In this case, as illustrated in FIG. 2, the respective means are positioned so that immediately after the molten glass flows into the first stirring vessel from the first inflow opening M1 of the first stirring vessel K1, the molten glass is partially brought into contact with a stirring blade S11 at the top stage of the first stirring means S1 through the route indicated by Arrow A, and simultaneously, the remaining portion flows into the upper portion relative to the stirring blade S11 at the top stage through the route indicated by Arrow B. Moreover, the respective means are positioned so that also the molten glass which flows into the second stirring vessel K2 from the second inflow opening M2 of the second stirring vessel K2 is partially brought into contact with the stirring blade S21 at the top stage of the second stirring means S2, and simultaneously the remaining portion flows into the upper portion relative to the stirring blade S21 of the top stage. With respect to the molten glass which flow into the first stirring vessel K1 and the second stirring vessel K2 to flow downward through the inside, both the first stirring means S1 and the second stirring means S2 are constructed so as to impart resistance directing upward, i.e., resistance opposite to the flow of the molten glass.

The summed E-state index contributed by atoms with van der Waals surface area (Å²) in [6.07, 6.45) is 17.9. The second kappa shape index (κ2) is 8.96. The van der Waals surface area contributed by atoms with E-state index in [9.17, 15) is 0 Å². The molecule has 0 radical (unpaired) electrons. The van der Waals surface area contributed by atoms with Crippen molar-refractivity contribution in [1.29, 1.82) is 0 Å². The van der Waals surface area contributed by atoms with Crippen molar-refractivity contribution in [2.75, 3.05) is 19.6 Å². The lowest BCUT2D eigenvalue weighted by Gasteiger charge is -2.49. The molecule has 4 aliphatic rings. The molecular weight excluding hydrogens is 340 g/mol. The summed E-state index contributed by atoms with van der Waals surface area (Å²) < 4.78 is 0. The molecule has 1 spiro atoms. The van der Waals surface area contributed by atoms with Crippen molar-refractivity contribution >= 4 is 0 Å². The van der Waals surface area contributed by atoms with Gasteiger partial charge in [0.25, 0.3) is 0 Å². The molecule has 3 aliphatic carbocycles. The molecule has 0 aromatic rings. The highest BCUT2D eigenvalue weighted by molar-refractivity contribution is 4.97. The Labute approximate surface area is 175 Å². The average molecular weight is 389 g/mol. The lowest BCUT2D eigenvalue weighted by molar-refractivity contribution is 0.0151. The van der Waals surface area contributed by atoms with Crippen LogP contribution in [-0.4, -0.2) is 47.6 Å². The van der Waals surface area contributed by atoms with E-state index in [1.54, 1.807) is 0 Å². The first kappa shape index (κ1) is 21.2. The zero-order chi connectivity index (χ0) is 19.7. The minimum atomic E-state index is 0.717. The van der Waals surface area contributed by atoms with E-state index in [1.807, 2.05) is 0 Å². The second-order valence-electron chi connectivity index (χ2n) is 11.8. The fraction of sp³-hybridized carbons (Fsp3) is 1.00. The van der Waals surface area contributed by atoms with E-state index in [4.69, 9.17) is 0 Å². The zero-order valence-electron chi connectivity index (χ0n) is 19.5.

In order to produce a sheet glass as a glass formed article using the molten glass supply apparatus 1 equipped with the above-described structure, conducted are a melting step for melting a high viscosity glass in the melting furnace 2, a stirring step for causing the molten glass to flow into and pass through the first and second stirring vessels K1 and K2 for stirring, which are provided separately and independently and conducts homogenization, when the molten glass flows from the melting furnace 2 through a supply passage 4 which leads to a forming device 3 at the downstream side, and a forming step for supplying the molten glass, which has been stirred in the stirring step, to the forming device 3 to form a sheet glass.